The paintings Sullivan made in the early 1940s draw mainly from Fauvism. In works such as Portrait of a Woman (Portrait de femme), about 1945, she explored non-naturalistic use of colour and developed a broad and expressive brush stroke reminiscent of Henri Matisse’s manner. Sullivan’s introduction of subjects that were unconventional at the time, such as Indigenous people in Amerindian Head I (Tête amérindienne I), 1941, and Amerindian Head II (Tête amérindienne II), 1941, testifies to her desire to escape bourgeois social constraints and tap into what was then called “primitivism,” a sensibility that preferred aesthetics and values unspoiled by modernity and Western cultures.
In the following years, Sullivan took a class at the École des beaux-arts with Alfred Pellan, a painter who worked in the wake of Surrealism. With him, she mainly studied figure painting, and with his other students she participated in the Surrealist game of the Exquisite Corpse, which she also practised with members of the Automatiste group. In the spring of 1943, Sullivan participated in her first group exhibition. Les Sagittaires was organized by art critic Maurice Gagnon at Montreal’s Dominion Gallery of Fine Art, founded by Rose Millman in 1941 to showcase and promote Canadian art. The goal of the exhibition was to introduce a new generation of Quebec artists to the Montreal public. Twenty-three painters under the age of thirty participated in the event, which is now recognized as the exhibition that launched Automatism.
Later that year, Sullivan published a short article titled “La peinture féminine” (“Feminine Painting”) in Le Quartier Latin, the Université de Montréal student newspaper. It reflected on the progress made by women in the arts over the previous fifty years in Canada and abroad. It also inaugurated a lifelong writing practice, which Sullivan would use to situate her work within current artistic debates.
Graduating from the École des beaux-arts in 1945 put Sullivan at a crossroads. She had become frustrated with painting; she felt unable to create works that reflected her understanding of Automatism or communicated the energy she put into them. She decided to focus her attention on dance.
The New York Period
Quebec in the early 1940s had no established modern dance schools or troupes. Sullivan’s friend from the École des beaux-arts, Louise Renaud, had moved to New York in the fall of 1943 to study theatre lighting with German director Erwin Piscator (1893–1966). In 1945 Sullivan decided to join her and study modern dance in New York.
Renaud also worked as an au pair in the family of Pierre Matisse, an art dealer and the son of the painter. Matisse’s gallery was a chief meeting place for the Surrealists who had fled Europe and taken refuge in New York after the beginning of the Second World War, and through this connection Sullivan heard stories about artists whose work she had sought out while a Beaux-arts student.
Between the fall of 1945 and the spring of 1947, Sullivan trained with several troupes and teachers, including the New Dance Group, Hanya Holm (1893–1992), Martha Graham (1894–1991), Pearl Primus (1919–1994), Franziska Boas (1902–1988), and La Meri (1899–1988), of whom Boas was certainly the most influential. Boas was the daughter of Prussian-born American anthropologist Franz Boas, who had revolutionized anthropology by challenging the racially biased premises that had shaped the discipline. Like her father, Franziska Boas understood her craft as a means for social activism, and worked throughout her career to facilitate the social integration of marginalized groups through dance.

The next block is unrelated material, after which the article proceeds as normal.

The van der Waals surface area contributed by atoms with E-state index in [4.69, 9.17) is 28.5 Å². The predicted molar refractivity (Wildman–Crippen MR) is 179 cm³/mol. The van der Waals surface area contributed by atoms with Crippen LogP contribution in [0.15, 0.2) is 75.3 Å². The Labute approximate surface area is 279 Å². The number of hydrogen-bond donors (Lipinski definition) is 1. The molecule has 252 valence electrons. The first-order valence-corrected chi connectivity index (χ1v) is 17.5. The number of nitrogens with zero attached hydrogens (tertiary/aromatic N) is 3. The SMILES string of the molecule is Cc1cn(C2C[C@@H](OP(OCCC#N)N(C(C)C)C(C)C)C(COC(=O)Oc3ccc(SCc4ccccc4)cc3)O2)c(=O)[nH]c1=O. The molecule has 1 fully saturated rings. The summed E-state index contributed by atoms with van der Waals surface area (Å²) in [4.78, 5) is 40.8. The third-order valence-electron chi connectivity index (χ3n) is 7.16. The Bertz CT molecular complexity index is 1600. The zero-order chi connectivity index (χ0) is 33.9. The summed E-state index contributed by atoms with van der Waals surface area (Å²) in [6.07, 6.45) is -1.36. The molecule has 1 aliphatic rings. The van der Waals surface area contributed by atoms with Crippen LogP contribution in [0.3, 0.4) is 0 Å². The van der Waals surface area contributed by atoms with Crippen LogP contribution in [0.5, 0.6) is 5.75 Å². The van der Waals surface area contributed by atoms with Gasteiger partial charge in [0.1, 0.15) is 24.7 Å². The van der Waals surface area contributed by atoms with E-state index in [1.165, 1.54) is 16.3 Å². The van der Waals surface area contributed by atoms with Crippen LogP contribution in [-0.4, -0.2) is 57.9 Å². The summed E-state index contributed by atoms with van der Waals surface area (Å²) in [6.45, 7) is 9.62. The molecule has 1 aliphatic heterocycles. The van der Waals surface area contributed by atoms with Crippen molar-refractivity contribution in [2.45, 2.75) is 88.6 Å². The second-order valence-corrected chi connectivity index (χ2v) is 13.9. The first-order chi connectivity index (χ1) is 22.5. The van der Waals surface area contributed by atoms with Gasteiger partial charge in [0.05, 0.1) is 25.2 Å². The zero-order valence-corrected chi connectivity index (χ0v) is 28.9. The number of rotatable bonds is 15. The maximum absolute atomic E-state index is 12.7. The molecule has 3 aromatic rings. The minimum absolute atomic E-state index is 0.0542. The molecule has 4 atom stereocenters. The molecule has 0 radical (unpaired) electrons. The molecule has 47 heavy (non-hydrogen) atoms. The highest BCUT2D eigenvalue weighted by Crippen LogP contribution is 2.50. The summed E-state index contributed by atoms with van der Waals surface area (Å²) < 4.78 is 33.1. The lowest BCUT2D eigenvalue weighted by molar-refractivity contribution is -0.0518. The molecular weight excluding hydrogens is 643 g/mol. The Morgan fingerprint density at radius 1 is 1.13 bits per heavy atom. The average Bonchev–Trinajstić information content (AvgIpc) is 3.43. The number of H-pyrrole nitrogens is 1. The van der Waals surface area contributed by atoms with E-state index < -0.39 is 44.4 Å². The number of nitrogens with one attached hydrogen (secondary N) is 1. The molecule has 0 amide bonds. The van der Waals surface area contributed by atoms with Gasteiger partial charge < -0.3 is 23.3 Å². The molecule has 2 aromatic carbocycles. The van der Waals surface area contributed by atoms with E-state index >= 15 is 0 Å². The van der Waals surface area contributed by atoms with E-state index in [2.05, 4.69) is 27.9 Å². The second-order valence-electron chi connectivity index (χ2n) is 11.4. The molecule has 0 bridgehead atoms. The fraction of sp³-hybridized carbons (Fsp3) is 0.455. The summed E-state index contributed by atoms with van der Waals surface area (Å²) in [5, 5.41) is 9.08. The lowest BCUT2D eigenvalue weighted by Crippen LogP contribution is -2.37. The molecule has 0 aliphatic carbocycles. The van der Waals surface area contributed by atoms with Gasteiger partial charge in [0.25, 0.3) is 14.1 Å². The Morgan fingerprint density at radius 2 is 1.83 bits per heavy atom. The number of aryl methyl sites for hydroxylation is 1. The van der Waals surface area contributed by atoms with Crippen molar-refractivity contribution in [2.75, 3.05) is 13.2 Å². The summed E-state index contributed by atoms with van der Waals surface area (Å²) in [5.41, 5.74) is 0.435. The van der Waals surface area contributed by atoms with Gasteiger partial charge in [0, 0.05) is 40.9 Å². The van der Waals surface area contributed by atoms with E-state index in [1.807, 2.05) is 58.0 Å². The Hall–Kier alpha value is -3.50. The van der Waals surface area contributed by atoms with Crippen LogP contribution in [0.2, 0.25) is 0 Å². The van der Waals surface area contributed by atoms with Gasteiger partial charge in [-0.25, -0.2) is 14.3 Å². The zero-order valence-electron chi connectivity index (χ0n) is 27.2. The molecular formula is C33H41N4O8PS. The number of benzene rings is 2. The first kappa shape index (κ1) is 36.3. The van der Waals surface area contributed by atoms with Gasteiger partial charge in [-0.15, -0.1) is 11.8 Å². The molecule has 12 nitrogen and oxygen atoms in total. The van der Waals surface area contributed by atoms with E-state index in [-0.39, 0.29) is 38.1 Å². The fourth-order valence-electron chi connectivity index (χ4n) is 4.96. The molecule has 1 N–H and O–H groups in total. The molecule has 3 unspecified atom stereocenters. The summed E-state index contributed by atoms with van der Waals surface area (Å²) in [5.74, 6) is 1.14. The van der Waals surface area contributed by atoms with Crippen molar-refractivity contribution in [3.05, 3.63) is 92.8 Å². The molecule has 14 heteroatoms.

In this context Sullivan was introduced to non-Western music and dance patterns. She also learned improvisation, which was the backbone of Boas’s pedagogical practice. This approach, designed to free the body and allow it to follow its own impulses, echoed Borduas’s teachings and resonated deeply with Sullivan. During this period she met composer Morton Feldman and the renowned anthropologist Margaret Mead.
The time Sullivan spent in New York was of crucial importance to her own artistic development, but it also had a decisive impact on that of her Montreal colleagues, with whom she kept in contact. The role she, along with Louise Renaud, played in bringing to Quebec recent ideas and reports of the artistic debates happening in New York should not be overlooked; during the Second World War, it was more difficult for her male friends to travel for extended periods, since young men had to remain available for the war effort.
Sullivan was also instrumental in making Quebec art known outside its borders. She organized the Automatistes’ first New York exhibition in January 1946. The exhibition, titled The Borduas Group, was shown at Franziska Boas’s studio. It showcased paintings by Borduas, Pierre Gauvreau, Jean-Paul Mousseau, Jean-Paul Riopelle (1923–2002), Guy Viau (1920–1971), and Fernand Leduc. Sullivan did not include her own works—she had left painting behind in Montreal.
Return to Montreal: Refus global
When Sullivan returned to Montreal in 1947 after completing her training with Boas, she found a society shaken economically and socially by the war and making a return to its prewar ways under the conservative government led by Maurice Duplessis (the period known as La Grande Noirceur [The Great Darkness]) after the short respite of Joseph-Adélard Godbout’s Liberal government between 1939 and 1944. Provincial politics were marked by a foregrounding of Catholic ideology that recalled Quebec’s earlier Survivance period. Continued involvement of the Church in publicly funded French-language schools and hospitals reinforced the idea that Quebec was, above all, a Catholic society, and that the Church had power over the course of people’s lives.